This time in 2018 tensions were high. Actually, they were off the charts. New Zealand, with just four teams in the mix, had two boats who had the opportunity to win the JJ Giltinan Trophy after 44 years. Honda Marine (Dave McDiarmid, Matt Steven and Brad Collins) and Maersk Line (Josh Porebski, Jack Simpson and Dave Hazard). No matter what the outcome, a New Zealand team was about to break the drought to claim the historic trophy.
As a whole and united group, the New Zealand team wasn’t phased with the outcome. If Honda Marine won, there would be a celebration. If Maersk Line won, there would be a celebration. No matter which team claimed the prize, the New Zealand team would celebrate. Because that’s what the Kiwi team is all about – celebrating each other, and being there for each other in defeat.
As the day unfolded, it was neck and neck. But ultimately it would be Honda Marine who would write the fairytale story, beating out their team mates Maersk Line by just one point. The 44 year cycle had been broken, and the JJ Giltinan trophy was going to New Zealand.
Fast forward to 2019. The goal for the Kiwi team was to win back to back JJ’s. Again, it didn’t matter which team took the triumphant moment, just as long as it was a Kiwi team. The Honda Marine team stayed the same. The Maersk Line team was now know as ASCC, with a young team jumping into the Maersk boat. It was a rocky start for ASCC (Josh, Jack and Dave), who broke a trapeze hook in one race and who had an unfortunate capsize in another, meaning they needed to carry a 13th in the overall results. In Race 1, they were called OCS which was an absolute joke, and as such they were reinstated into the results. Honda Marine saw the claws come out early against them, and also ended up in the protest room after the first race. Luckily the international judges on the protest panel saw through the allegations, and they held onto to their points with the protest against them dismissed.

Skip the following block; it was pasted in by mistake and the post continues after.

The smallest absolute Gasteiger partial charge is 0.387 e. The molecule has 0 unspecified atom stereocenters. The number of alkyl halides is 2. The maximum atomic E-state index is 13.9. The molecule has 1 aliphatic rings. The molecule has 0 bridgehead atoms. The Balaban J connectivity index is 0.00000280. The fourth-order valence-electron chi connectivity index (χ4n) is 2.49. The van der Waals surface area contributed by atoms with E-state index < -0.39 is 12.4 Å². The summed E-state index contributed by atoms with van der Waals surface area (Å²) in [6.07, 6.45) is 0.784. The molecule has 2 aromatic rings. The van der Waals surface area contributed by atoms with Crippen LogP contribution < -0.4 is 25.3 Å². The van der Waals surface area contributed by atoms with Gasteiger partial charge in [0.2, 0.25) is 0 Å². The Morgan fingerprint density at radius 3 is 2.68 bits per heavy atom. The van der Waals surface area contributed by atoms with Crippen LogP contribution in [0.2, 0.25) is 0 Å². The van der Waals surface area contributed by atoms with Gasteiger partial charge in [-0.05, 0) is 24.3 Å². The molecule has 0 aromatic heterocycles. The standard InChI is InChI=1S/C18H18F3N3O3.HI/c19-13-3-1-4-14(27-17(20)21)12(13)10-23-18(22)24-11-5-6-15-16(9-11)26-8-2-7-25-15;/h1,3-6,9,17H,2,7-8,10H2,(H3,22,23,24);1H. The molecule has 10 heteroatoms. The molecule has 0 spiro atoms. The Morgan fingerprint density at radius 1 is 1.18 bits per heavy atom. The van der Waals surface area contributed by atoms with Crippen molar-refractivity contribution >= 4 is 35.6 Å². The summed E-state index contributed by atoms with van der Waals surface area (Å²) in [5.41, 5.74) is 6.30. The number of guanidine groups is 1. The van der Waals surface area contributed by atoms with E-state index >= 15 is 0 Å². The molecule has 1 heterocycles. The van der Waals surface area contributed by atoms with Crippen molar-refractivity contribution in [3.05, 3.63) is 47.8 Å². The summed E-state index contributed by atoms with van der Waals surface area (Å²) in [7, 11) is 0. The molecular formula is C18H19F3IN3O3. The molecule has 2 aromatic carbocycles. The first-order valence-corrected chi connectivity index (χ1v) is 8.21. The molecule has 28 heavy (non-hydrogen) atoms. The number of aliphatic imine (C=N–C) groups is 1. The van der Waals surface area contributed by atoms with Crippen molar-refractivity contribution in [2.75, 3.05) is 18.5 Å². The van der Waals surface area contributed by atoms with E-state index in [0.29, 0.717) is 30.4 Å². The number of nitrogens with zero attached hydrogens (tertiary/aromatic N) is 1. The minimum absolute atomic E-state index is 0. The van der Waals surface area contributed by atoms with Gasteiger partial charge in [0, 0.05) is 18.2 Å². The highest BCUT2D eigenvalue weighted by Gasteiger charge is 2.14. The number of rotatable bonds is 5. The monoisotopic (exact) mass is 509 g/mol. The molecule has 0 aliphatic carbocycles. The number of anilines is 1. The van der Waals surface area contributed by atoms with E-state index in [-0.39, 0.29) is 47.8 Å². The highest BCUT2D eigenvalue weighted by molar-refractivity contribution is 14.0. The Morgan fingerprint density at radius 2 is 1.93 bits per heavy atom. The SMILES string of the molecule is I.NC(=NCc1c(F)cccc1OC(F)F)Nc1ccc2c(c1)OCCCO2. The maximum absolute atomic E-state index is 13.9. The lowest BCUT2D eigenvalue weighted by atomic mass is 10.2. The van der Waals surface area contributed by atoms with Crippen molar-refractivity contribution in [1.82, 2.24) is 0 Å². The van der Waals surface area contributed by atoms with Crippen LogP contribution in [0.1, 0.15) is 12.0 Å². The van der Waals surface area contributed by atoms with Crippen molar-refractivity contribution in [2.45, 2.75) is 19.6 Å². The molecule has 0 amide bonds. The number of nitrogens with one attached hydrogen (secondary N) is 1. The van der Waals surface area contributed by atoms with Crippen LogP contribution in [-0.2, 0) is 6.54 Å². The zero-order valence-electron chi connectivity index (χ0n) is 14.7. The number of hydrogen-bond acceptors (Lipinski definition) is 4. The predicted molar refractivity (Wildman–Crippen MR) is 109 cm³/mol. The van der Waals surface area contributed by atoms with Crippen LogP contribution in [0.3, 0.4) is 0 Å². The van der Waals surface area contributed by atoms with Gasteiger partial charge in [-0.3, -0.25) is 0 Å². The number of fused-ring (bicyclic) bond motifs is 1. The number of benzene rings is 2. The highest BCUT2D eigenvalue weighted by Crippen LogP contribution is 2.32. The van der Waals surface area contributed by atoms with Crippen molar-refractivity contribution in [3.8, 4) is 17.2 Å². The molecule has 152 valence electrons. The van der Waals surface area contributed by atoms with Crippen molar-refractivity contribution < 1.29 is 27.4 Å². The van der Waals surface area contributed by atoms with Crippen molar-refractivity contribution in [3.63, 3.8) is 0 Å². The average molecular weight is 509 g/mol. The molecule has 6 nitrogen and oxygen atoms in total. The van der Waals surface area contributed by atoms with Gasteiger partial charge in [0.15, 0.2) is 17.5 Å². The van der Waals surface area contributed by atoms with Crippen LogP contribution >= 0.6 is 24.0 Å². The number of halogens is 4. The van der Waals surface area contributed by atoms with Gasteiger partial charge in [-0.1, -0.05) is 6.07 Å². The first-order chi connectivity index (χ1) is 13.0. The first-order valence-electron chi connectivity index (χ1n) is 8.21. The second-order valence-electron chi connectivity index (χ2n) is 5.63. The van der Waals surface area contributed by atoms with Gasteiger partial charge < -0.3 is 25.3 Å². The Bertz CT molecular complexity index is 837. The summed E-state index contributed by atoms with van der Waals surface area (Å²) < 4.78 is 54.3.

It was clear from the start that the Kiwi team was strong, powerful, resilient and defiant. They were there with a purpose. They were there with a goal.
With two races to go, New Zealand teams had won six of the seven races, and after Race 8, they had won seven from eight. ASCC took the gun in Race 8, but it was Honda Marine who took the overall win with a day to spare after crossing the finish line in second place. History was made after a mammoth two hour race. Honda Marine won back to back JJ’s. Job well and truely done!
When they got back to the rigging lawn, ASCC and Honda Marine celebrated each others successful day, with fellow Kiwi teams C-Tech and Maersk Line joining in to congratulate their team mates. Tears were flowing, and the Godfather for the ASC (Auckland) Skiff League, Graham Catley said “bloody sensational”. The Kiwi team, small but mighty, were heroes on the rigging lawn and across the sailing world.
Now the goal is to ensure that the JJ Giltinan 18′ Skiff Championship is shared amongst the competing countries. It seems obvious that the event be held in New Zealand in 2020 – after all, the trophy now belongs to Honda Marine for another 12 months. The campaign has begun for the Royal Akarana Yacht Club / ASC Skiff League to host the championship at Easter time 2020.
There are a few staunch personalities who will be dead against the idea, however for the 18′ Skiff class to grow and to progress into the next generation, its almost a requirement for the event to leave Sydney Harbour and to be raced somewhere new. It’s time for the JJ’s to head to New Zealand. If the 18′ Skiff Class is truely international, then the World Championship event needs to travel. It’s time this international class had an international presence and purpose.